Mark Medley's profile of Coady focuses on borrowing a life for fiction.

Robert J. Wiersema writes that Lev Grossman's The Magician King picks up some months after The Magicians and that The Magician King is a breakneck read. It will also break your heart, says Wiersema, but that's what growing up will do.

Madeleine Thien, author of Dogs at the Perimeter, speaks with Fiona Tinwei Lam, about genocide in Cambodia, the work that led to this book, and why she chose fiction over nonfiction to tell the story.

Kit Pearson's The Whole Truth is just in time for school, says Tracy Sherlock. It's a Depression-era story of two sisters with a shared secret, sent to British Columbia, and split up. An enticement for youth and others to learn local history!

Aritha van Herk writes that David Gilmour's The Perfect Order of Things is a masterpiece of irony, subversive humour and astonishing self-mockery. “A delicious read”, says van Herk.


Eleven of the 17 authors on the Scotiabank Giller Prize longlist will be present at our Festival in October.

Two Canadians—Patrick DeWitt and Esi Edugyan—are also on the Man Booker shortlist. DeWitt was born on Vancouver Island; Edugyan lives in Victoria.

The Syrian poet Adonis has become the first Arab writer to win Germany's prestigious Goethe prize. The jury called him "the most important Arab poet of our time".

Poet and author Jackie Kay, has been awarded the 2011 Scottish Mortgage Investment Trust Book of the Year, in partnership with Creative Scotland, for her autobiography Red Dust Road.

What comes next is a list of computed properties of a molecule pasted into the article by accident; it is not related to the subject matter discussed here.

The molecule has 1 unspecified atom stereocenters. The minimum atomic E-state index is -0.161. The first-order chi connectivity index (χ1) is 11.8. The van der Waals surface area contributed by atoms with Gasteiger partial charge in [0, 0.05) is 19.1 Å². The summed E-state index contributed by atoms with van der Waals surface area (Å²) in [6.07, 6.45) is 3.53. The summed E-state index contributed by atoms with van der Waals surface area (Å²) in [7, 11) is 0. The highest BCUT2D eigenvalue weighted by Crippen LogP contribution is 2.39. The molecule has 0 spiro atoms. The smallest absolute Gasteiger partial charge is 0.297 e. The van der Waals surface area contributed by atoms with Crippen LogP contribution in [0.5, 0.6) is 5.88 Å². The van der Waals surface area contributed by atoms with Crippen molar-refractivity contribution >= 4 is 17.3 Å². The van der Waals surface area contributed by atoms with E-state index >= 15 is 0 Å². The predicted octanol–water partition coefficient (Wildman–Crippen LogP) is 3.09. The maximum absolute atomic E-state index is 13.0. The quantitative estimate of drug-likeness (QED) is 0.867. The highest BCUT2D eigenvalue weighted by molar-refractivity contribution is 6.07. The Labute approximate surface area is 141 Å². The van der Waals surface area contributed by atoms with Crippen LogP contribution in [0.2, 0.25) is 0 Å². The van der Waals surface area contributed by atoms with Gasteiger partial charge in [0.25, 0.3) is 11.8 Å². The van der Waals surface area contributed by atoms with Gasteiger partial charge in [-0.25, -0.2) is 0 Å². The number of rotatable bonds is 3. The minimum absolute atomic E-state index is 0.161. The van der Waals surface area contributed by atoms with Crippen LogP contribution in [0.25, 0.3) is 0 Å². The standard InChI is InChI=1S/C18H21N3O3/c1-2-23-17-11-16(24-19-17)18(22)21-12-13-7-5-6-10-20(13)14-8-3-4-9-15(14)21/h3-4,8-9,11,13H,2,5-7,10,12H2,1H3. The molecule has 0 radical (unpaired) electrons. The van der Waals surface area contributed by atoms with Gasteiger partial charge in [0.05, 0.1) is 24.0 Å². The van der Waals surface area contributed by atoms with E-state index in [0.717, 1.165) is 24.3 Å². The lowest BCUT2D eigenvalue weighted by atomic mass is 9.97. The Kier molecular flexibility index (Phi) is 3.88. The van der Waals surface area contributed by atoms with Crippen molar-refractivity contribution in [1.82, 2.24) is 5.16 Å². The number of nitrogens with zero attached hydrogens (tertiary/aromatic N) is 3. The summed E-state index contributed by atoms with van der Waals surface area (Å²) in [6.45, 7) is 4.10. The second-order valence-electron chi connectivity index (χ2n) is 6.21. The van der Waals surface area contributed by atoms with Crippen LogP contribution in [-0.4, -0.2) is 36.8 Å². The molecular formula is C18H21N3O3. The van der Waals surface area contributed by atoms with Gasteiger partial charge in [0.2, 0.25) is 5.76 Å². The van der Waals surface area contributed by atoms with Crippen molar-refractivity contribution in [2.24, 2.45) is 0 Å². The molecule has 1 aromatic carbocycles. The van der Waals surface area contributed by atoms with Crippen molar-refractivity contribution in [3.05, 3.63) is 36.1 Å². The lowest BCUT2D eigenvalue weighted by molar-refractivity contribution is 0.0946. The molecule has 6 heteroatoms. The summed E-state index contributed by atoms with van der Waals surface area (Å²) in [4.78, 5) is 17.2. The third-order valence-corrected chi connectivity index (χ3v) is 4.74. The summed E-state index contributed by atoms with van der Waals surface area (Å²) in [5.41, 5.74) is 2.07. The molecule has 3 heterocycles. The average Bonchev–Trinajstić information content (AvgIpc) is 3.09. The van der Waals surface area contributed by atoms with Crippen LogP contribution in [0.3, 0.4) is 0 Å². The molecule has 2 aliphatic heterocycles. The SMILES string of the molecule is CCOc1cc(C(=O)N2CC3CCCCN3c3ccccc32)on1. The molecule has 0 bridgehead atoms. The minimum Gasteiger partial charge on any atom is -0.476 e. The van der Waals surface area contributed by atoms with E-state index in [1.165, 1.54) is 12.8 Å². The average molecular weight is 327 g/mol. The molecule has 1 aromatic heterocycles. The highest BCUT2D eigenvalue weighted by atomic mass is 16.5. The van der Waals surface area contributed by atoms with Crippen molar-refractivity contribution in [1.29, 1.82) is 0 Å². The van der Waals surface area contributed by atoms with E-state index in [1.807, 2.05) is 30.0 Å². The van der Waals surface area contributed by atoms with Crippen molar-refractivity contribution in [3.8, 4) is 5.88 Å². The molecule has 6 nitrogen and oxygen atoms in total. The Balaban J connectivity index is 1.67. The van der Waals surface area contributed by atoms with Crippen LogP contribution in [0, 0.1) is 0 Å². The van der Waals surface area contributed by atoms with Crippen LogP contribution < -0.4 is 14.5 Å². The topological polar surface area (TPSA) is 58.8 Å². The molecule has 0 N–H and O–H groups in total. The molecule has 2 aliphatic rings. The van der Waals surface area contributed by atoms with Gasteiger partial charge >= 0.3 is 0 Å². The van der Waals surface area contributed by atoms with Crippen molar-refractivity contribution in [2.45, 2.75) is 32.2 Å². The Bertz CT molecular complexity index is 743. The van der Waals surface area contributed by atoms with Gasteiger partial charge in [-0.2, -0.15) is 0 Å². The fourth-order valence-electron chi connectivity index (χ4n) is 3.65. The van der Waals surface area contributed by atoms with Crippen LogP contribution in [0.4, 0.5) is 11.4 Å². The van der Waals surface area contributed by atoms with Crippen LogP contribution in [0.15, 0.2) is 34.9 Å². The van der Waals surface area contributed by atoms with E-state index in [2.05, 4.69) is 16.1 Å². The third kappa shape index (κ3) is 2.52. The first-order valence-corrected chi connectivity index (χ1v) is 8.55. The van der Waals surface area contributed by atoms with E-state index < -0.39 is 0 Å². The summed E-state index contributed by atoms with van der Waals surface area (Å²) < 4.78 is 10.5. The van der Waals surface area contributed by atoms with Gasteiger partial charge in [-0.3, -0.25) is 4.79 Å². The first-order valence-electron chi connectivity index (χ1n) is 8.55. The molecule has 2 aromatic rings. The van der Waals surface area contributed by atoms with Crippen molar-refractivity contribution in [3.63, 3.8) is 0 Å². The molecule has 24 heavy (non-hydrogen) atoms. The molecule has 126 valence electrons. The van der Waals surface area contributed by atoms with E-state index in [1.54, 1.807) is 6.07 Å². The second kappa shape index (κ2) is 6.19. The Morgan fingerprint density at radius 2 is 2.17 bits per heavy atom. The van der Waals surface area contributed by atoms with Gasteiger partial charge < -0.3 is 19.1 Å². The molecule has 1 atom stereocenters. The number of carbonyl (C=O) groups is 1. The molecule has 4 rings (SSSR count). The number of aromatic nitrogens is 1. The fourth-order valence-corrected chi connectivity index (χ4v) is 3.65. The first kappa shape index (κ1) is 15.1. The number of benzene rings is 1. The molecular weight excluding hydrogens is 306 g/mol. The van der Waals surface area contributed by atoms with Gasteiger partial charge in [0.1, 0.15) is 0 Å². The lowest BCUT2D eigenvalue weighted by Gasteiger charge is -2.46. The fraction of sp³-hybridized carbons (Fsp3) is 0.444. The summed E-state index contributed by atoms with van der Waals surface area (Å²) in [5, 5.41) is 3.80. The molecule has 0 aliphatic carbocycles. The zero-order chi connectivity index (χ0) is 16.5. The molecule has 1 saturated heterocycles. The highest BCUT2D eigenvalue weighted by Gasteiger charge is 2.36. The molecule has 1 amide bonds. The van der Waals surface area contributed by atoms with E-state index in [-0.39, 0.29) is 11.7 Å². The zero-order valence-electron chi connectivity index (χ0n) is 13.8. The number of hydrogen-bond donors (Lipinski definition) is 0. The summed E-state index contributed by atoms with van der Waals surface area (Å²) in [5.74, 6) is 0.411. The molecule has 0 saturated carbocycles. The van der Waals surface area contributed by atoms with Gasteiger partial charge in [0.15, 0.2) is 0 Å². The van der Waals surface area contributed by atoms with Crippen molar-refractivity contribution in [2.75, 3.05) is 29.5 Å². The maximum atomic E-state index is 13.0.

Stephen Kelman's Pigeon English, Amy Waldman's The Submission and Siddhartha Mukherjee's The Emperor of All Maladies are among the ten authors longlisted for the Guardian first book award. The Guardian First Book Award is open to all first-time authors writing in English, or translated into English, across all genres.

Josh Rolnick's debut short story collection, Pulp and Paper, won the 2011 John Simmons Short Fiction Award, selected by Yiyun Li, and is forthcoming this October.

Six translators have been shortlisted for The Corneliu M Popescu Prize for Poetry Translated from a European Language into English.


Pankaj Mishram, whose new book, The Revenge of the East, will be published next year, writes of the ways western writers reflect the post 9/11 world, and unforeseen geopolitical shifts.

Justin Webb (BBC Today), Pankaj Misharm and Jason Burke have selected a gallery of portraits of the best 9/11 books.

Amid all the writing about 9/11, by all the great and good and mediocre and bad, it's hard to imagine much will be better—more wide-ranging, more challenging, more provocative—than Granta 116: Ten Years Later, says Ian McGillis.

Patrick McGuinness, Booker prize-longlisted novelist, and author of The Last Hundred Days, writes about the novels that collapsing social orders produce: a genre without a name yet.

Poet Laureate Carol Ann Duffy believes that the fun and creativity of mobile texting will turn today's children into exciting poets of tomorrow. "Poems are a form of texting", she says.